With underpayments galore, and incentives that are not so very attractive, Medicare is proving to be adept at what it does best – lower the fees further with providers. Although the behemoth that Medicare turns out in its favor while bludgeoning down physicians’ fees, it may turn out to be its Achilles heel after all. Let’s discuss questions about reimbursement quedtions.
Here are a few reimbursement questions:
Contending with the question of underpayments
Underpayments are the bane of practitioners and hospitals, especially when Medicare reimburses just about 81 and 71 percent respectively of prevailing private rates. With Medicaid, it is worse at a dismal 56 percent. With such low rates approved by the Federal government, it is a losing proposition for most hospitals. According to American Hospital Association’s data compilation, hospitals are consistently losing Medicaid and Medicare patients.
Rates not keeping up with galloping inflation
With inflation looming large on the horizon, Medicare’s national regimen of reimbursement is far behind, and not keeping up with the rate of inflation. With staffing costs and overhead expenses mounting relentlessly, physicians need to work extra hard to see more patients in order to maintain the balance.
If the same scenario continues, resources will become scarce, leading to a marked decline in care. The sustainable growth rate (SGR) maintained by Medicare for physician reimbursement is woefully inadequate and needs to be reworked.
More regulations are a burden
There is no denying the fact that the health care sector is burdened with the most number of regulations already, and can ill afford further regulations. Although these regulations are formulated by the powers that be with the best of intentions, they ultimately do more harm than good, ultimately jeopardizing patient care.
This often leaves doctors with less time to devote to their patients. Further reforms in the healthcare sector will certainly not help reduce such regulations. Legislation can only lead to increased red-tapism, what with a plethora of agencies, committees, and bureaucracies coming between the doctors and their patients.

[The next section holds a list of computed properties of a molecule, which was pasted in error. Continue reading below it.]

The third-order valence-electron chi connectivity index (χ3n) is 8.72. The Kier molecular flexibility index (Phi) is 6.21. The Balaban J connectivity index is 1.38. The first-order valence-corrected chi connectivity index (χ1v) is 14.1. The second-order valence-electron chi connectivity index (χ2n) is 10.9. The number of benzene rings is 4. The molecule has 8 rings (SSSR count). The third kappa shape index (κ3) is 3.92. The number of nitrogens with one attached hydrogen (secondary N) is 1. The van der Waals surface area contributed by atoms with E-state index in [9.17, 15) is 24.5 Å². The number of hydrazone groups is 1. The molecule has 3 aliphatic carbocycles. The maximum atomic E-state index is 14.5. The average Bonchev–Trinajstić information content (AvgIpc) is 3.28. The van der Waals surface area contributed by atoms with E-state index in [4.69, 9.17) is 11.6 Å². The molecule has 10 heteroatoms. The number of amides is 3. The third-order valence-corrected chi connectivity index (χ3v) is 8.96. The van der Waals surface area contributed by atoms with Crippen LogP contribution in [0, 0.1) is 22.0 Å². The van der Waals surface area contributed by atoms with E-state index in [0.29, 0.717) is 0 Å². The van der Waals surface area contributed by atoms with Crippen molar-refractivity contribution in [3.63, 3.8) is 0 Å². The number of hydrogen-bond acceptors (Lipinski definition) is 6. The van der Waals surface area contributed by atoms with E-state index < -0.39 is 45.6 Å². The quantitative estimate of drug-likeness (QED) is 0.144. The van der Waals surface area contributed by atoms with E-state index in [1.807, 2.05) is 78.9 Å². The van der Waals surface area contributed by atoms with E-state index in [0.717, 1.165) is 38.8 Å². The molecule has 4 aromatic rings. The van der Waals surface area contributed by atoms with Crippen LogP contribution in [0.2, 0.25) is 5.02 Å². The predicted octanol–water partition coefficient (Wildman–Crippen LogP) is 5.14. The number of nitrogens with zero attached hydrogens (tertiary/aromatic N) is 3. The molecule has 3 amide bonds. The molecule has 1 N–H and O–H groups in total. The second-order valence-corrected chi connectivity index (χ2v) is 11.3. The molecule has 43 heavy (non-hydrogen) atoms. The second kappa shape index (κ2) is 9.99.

VBPM – Value-Based Payment Modifier
Protection and Affordable Care Act (PPACA) has established the Value-Based Payment Modifier (VBPM) under section 3007 of the Act. This helps in adjusting physician reimbursements based purely on the quality of care given, as per the definition of the Secretary of Health and Human Services (HHS). This lays the arbitrary cut-off that is acceptable to physician costs, and those going over this threshold are liable for punishment.
This can only penalize physicians who do not conform, leading to dissatisfaction as it will put tremendous pressure on them. With the threat of recrimination looming large, doctors will find it rather difficult to practice medicine in a healthy manner.
The general shortage of physicians
Patients will have to contend with the increasing decrease in the supply of physicians, thanks to the new set of regulations, stubborn bureaucracy, the burden of extra paperwork, and decreasing autonomy leading to a general sense of dissatisfaction in the job. This could lead to several doctors putting in their papers earlier than necessary, or looking for alternative careers.
If healthcare reforms were to be pushed forward aggressively, the number of doctors wanting to stop practicing medicine is set to increase drastically, leading to an acute shortage, which can be catastrophic.
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